Skip to Main Content

American Heroes, Past and Present

Guiding Question:

  • How have Americans shown civic virtues throughout history?


  • Students will understand the civic virtues practiced by Americans throughout history.
  • Students will analyze the virtues, attitudes, and actions of those individuals.

Facilitation Notes: Students will consult Appendix A: Founding Principles and Civic Virtues Organizer and Appendix B: Being an American Unit Graphic Organizer from the first lesson in this curriculum.


Distribute What Is a Hero? Graphic Organizer. Ask students to discuss with a partner or do a quickwrite responding to the following prompts:

  • What does it mean to be a hero?
  • Who is one of your personal heroes? Why?

Lead a brief class discussion on answers. Ask students: Is a hero the same as a celebrity? A leader? Encourage students to explain their reasoning. Create a class definition of a hero.


  1. Distribute one card from Character Cards to each student. Ask students to read the character card and take a few minutes to complete the relevant row on their chart in the handout. Students should consult Appendix A: Founding Principles and Civic Virtues Organizer to help them complete the handouts.
  2. After completing their analyses, students will play the hero on their card and take part in a historical networking event. Give students 10 to 15 minutes to circulate through the room, introducing themselves to other heroes and providing a glimpse into the life, personality, and achievements of their American hero. As students learn about another hero, they should fill in the appropriate row on their chart. Depending on class size and time allotted, students may not be able to speak to every individual, but that is not necessary.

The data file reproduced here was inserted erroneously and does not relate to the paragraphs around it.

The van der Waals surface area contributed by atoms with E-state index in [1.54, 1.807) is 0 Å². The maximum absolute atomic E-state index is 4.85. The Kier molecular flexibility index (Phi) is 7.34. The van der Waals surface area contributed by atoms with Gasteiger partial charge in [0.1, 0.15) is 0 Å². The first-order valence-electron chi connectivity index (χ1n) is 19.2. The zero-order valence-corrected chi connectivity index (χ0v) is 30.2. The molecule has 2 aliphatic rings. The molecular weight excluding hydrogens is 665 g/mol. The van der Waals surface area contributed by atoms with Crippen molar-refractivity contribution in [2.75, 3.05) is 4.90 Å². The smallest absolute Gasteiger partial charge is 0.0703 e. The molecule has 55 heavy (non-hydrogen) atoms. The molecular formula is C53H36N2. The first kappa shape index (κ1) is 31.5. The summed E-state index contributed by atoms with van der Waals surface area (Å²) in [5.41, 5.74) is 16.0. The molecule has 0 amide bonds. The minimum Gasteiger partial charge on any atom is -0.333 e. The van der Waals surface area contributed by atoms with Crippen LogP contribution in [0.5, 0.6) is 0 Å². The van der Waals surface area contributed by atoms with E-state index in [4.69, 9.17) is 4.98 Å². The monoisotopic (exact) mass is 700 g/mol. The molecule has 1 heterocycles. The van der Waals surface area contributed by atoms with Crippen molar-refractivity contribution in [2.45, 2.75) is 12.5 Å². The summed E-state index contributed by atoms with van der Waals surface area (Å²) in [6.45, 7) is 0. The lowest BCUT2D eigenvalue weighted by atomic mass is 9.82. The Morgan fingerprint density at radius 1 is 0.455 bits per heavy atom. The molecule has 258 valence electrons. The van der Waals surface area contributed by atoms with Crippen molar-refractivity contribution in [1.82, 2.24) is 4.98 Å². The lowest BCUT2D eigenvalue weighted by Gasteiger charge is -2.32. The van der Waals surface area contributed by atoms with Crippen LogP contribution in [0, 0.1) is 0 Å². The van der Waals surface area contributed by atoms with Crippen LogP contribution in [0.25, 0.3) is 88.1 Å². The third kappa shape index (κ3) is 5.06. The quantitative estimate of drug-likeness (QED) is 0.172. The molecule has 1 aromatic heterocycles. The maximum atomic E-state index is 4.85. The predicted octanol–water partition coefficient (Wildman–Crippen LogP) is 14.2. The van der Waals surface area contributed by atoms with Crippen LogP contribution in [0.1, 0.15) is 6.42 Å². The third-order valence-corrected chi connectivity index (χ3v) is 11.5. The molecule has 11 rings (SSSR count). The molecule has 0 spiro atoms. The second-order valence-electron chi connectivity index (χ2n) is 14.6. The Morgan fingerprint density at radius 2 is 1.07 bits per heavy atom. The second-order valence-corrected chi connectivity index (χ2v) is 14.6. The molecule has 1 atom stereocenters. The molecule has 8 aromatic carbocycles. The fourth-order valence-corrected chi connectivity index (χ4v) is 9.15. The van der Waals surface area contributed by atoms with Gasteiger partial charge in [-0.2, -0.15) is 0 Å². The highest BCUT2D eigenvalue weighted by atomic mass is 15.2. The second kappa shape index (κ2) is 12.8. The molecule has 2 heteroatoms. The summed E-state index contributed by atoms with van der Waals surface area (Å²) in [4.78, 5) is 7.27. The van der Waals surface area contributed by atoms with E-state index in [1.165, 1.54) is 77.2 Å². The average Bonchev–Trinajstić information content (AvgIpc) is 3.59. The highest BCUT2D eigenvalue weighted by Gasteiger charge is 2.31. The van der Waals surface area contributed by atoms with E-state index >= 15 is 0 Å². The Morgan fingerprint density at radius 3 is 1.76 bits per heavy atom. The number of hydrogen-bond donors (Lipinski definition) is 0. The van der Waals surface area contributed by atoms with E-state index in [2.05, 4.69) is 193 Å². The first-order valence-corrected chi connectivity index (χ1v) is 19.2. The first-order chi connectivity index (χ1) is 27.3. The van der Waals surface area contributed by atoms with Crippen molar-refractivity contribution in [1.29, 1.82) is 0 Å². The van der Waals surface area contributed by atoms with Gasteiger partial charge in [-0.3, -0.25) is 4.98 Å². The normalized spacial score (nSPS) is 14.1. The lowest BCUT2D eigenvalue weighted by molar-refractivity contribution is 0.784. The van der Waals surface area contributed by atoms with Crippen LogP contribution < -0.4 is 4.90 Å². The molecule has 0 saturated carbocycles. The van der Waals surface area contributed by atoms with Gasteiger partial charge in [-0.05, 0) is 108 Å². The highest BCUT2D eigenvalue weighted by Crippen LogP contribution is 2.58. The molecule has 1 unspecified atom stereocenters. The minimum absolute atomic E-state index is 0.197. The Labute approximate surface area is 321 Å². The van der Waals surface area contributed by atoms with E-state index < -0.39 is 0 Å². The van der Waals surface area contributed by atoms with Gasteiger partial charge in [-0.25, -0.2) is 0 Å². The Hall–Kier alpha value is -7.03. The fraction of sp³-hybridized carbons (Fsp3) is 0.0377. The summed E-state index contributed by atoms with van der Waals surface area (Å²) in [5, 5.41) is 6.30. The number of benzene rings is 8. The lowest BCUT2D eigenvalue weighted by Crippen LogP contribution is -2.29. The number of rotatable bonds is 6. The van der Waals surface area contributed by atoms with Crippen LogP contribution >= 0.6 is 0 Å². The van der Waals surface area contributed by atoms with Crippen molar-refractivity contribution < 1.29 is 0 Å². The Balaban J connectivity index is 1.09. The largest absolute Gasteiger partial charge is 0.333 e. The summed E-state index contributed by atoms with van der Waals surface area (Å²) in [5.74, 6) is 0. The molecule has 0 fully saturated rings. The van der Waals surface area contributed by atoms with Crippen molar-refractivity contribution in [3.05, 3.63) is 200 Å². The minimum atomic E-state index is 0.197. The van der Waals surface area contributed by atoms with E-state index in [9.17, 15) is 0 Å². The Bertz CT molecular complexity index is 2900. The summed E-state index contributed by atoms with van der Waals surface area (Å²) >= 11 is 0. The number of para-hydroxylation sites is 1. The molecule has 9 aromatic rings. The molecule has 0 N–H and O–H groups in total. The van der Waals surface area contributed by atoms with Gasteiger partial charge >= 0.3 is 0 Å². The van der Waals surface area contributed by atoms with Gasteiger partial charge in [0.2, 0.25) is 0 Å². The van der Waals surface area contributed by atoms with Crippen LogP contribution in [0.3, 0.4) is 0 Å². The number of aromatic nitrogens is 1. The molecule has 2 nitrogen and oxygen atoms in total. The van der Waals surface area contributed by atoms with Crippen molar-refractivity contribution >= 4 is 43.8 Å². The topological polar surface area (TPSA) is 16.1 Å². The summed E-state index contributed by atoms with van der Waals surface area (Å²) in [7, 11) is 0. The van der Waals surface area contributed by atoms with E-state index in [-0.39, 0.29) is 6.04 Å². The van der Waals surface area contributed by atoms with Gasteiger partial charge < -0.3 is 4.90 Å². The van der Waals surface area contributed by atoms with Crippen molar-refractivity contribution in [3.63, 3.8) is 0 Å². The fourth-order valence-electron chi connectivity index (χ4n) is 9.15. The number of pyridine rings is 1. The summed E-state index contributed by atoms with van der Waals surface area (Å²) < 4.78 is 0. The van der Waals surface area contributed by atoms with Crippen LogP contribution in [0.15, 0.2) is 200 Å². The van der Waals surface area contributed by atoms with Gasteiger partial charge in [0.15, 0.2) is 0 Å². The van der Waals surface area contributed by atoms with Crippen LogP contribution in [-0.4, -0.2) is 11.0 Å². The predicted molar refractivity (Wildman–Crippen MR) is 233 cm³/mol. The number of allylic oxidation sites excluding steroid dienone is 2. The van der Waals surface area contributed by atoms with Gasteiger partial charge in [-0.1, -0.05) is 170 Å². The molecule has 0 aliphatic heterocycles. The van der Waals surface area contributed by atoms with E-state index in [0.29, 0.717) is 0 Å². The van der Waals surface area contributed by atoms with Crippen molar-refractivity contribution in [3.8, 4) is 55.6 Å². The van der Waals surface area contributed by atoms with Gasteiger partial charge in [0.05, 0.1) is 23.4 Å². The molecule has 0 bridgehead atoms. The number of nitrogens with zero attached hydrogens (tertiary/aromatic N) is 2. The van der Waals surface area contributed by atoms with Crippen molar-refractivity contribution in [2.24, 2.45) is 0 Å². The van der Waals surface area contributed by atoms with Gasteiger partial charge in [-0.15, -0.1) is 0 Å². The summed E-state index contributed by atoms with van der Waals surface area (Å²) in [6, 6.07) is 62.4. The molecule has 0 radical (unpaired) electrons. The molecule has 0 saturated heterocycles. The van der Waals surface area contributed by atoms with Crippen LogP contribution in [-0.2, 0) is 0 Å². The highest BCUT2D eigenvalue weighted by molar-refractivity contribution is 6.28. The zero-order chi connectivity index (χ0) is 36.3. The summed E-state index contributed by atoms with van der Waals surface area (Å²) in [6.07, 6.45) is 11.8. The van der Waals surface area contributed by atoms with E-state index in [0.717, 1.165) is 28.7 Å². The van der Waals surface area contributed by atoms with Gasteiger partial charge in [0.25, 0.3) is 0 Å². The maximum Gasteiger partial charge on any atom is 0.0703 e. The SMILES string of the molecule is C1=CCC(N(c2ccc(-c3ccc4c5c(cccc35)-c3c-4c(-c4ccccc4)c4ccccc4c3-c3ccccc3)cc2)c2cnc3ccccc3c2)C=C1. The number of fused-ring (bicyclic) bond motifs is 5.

3. Optional: Form mixed groups of four that will represent different time periods, genders, beliefs, careers, etc. In these new groups, students will have a “dinner party” in character where they will get to know the other historic figures. Students should act in character and engage in a conversation that allows them to compare their assigned heroes’ lives, accomplishments, values, opinions, and heroic actions.

Assess & Reflect

  1. Bring students back to complete their analysis and discussion questions as themselves (drop character). Debrief with a large-group discussion on student answers.
  2. Have students return to Appendix B: Being an American Unit Graphic Organizer from the first lesson in this resource and complete the applicable row as an exit ticket.


  • Have students write a three- to five-line social media post for one or more of the heroes. Students can use the internet to research their heroes if needed.
  • Ask students to think of a time when they acted in a heroic manner (even on a small scale). Have them draw superhero comic strips that chronicle their deeds.
  • Have students interview a hero living in their community. Students can share the results of this oral history project through transcripts of the interviews, photo essays, a community “quilt,” or collage.

Student Handouts

Next Lesson

Capstone Project: What Does “Being an American” Mean to Me?

Related Resources